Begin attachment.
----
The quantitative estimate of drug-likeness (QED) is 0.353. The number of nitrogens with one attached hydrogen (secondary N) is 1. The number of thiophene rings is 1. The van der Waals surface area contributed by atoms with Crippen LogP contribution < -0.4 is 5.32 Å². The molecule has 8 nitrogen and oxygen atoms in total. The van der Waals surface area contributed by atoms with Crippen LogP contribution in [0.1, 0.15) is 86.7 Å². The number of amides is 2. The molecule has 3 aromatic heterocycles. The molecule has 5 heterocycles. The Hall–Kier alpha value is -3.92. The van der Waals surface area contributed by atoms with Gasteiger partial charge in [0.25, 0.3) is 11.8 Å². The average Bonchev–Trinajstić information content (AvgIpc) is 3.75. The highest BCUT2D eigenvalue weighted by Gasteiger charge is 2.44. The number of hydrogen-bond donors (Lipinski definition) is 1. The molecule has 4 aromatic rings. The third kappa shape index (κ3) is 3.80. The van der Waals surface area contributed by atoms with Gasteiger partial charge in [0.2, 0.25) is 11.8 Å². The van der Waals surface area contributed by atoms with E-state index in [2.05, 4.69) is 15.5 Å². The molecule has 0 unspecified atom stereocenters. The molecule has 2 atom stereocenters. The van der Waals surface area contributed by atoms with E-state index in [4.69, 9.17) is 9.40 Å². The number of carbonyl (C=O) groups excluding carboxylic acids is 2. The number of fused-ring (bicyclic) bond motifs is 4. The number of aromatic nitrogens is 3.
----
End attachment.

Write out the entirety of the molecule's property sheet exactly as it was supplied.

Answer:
The quantitative estimate of drug-likeness (QED) is 0.353. The number of nitrogens with one attached hydrogen (secondary N) is 1. The number of thiophene rings is 1. The van der Waals surface area contributed by atoms with Crippen LogP contribution < -0.4 is 5.32 Å². The molecule has 8 nitrogen and oxygen atoms in total. The van der Waals surface area contributed by atoms with Crippen LogP contribution in [0.1, 0.15) is 86.7 Å². The number of amides is 2. The molecule has 3 aromatic heterocycles. The molecule has 5 heterocycles. The Hall–Kier alpha value is -3.92. The van der Waals surface area contributed by atoms with Gasteiger partial charge in [0.25, 0.3) is 11.8 Å². The average Bonchev–Trinajstić information content (AvgIpc) is 3.75. The highest BCUT2D eigenvalue weighted by Gasteiger charge is 2.44. The number of hydrogen-bond donors (Lipinski definition) is 1. The molecule has 4 aromatic rings. The third kappa shape index (κ3) is 3.80. The van der Waals surface area contributed by atoms with Gasteiger partial charge in [0.2, 0.25) is 11.8 Å². The van der Waals surface area contributed by atoms with E-state index in [2.05, 4.69) is 15.5 Å². The molecule has 0 unspecified atom stereocenters. The molecule has 2 atom stereocenters. The van der Waals surface area contributed by atoms with E-state index in [4.69, 9.17) is 9.40 Å². The number of carbonyl (C=O) groups excluding carboxylic acids is 2. The number of fused-ring (bicyclic) bond motifs is 4. The number of aromatic nitrogens is 3.